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State of New Jersey v. Ryan R. Dehart

March 22, 2013

STATE OF NEW JERSEY, PLAINTIFF-RESPONDENT,
v.
RYAN R. DEHART, DEFENDANT-APPELLANT.



On appeal from Superior Court of New Jersey, Law Division, Warren County, Indictment No. 09-10-0405.

The opinion of the court was delivered by: Haas, J.S.C.

NOT FOR PUBLICATION WITHOUT THE APPROVAL OF THE APPELLATE DIVISION

APPROVED FOR PUBLICATION

APPELLATE DIVISION

Submitted March 13, 2013

Before Judges Axelrad, Nugent and Haas.

HAAS, J.S.C. (temporarily assigned).

March 22, 2013

In this appeal, we address the issue of whether it was plain error for a police officer to provide hearsay testimony explaining why he included defendant's photograph in a photo array and for the prosecutor to highlight that testimony in summation. We also consider whether the trial court was required to instruct the jury on the elements of attempted robbery even though such an instruction was not requested by defendant.

After reviewing the record in light of the contentions advanced on appeal, we determine the police officer's testimony should not have been admitted and that the prosecutor's summation improperly bolstered the officer's testimony in violation of defendant's constitutional right of confrontation. We further conclude it was plain error to fail to instruct the jury on the elements of attempted robbery. We therefore reverse defendant's convictions and remand for a new trial.

I.

The State developed the following proofs at trial. Antoinette Boutros is the owner of a convenience store. On June 29, 2009, Boutros was working by herself at the cash register when she saw a man come into the store "going like real fast in the back of the store." Boutros testified she had seen the man before in the store and his face looked familiar. However, she did not know his name. There were other customers in the store at the time and Boutros continued to assist them.

When the other customers left, the man approached the register with a Reese's candy bar in his hand. He put his hand in his pocket and took out a "grey metal stick." Boutros testified the man shook the stick at her and told her to "open the register, I'm not joking, open the register, and don't you dare touch the phone. I'm going to kill you, I'm going to get you." Boutros had originally believed the man was joking, but after he threatened her, she "pressed the panic button" to alert the police.

Boutros testified she became flustered and she was unable to open the register. As the man continued to threaten her, Boutros told him she would "unplug the register" and that he should "take the whole store, leave me alone, don't touch me." She then ran out of the store. The man followed Boutros outside. He had not taken any money from the register and Boutros testified she did not know whether he had taken the candy bar from the store with him. Once outside, the man told Boutros "I'm going to come back and kill you if you call the police." The man then ran away "really, really fast."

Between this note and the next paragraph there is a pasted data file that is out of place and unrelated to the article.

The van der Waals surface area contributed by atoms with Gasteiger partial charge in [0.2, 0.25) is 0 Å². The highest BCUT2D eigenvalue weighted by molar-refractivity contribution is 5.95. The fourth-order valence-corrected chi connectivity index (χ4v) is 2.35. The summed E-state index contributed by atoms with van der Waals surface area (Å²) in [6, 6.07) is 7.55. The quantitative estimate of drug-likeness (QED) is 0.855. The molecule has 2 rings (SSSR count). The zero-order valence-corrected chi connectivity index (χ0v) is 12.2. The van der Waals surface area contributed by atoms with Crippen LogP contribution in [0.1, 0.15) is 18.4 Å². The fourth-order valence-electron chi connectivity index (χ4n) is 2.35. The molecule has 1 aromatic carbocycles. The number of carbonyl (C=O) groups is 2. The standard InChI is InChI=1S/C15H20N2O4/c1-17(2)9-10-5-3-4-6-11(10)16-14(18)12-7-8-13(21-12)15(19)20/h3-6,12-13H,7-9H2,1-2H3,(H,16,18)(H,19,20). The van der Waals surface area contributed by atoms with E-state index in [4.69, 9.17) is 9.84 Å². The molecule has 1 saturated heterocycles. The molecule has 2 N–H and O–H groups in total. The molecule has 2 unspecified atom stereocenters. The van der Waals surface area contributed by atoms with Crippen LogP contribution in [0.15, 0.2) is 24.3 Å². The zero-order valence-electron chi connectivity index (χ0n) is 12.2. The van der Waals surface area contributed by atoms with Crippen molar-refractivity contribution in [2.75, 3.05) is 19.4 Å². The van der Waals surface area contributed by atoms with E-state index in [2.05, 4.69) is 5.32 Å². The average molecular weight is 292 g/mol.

Detective Sergeant Robert Stettner arrived at the scene between five and fifteen minutes after receiving the call. Boutros' husband, Lenny, who was also an owner, was at the store when he arrived. Boutros told the detective there was a surveillance video. The detective reviewed it, but he testified the suspect's face was not visible in the footage.

Several days later, Lenny Boutros called Detective Sergeant Stettner. The detective testified Mr. Boutros told him "a customer of his had either called or come in - - I'm not exactly sure what he said - - but provided the name of [defendant] as the person who" was involved in the incident. Defense counsel did not object to this testimony at trial. Based upon this information, Detective Sergeant Stettner testified he obtained a photo of defendant and included it with five photos of other suspects in a photo array. He then gave the photo array to Detective Teddy Garcia, who showed it to Boutros. When she got to defendant's photo, Boutros said "[t]hat's him, oh my God." Defendant was then arrested.

Tried before a jury on a two-count indictment, defendant was convicted of second-degree robbery, N.J.S.A. 2C:15-1a(2) (count one); and third-degree possession of a weapon for an unlawful purpose, N.J.S.A. 2C:39-4d (count two). The trial court sentenced defendant to five years in prison, subject to the provisions of the No Early Release Act, N.J.S.A. 2C:43-7.2, on count one; and a concurrent three-year term on count two. Defendant was also assessed appropriate fines and penalties.

II.

On appeal, defendant has raised the following contentions:

POINT I

THE BANKSTON/BRANCH ERROR, WHICH OCCURRED WHEN THE PROSECUTOR ASKED A DETECTIVE HOW HE "[G]OT A NAME OF A POTENTIAL SUSPECT," AND THE DETECTIVE RESPONDED BY DETAILING MULTIPLE LEVELS OF HEARSAY IMPLICATING DEFENDANT IN THE CRIME, WAS SO HARMFUL TO THIS CASE - - WHERE MISIDENTIFICATION WAS THE DEFENSE - - THAT IT CONSTITUTES PLAIN ERROR, WORTHY OF REVERSAL.

POINT II

AS WAS THE BASIS FOR REVERSAL IN STATE V. GONZALEZ, THE TRIAL JUDGE CHARGED THE JURY ON ATTEMPTED THEFT AS A BASIS FOR ROBBERY, BUT DID NOT EVER DEFINE EITHER THE ACTUS REUS OR THE MENS REA OF A CRIMINAL ATTEMPT. POINT III

THE TRIAL JUDGE ERRED IN REFUSING THE REQUESTED INSTRUCTION ON THEFT AND/OR ATTEMPTED THEFT AS ...


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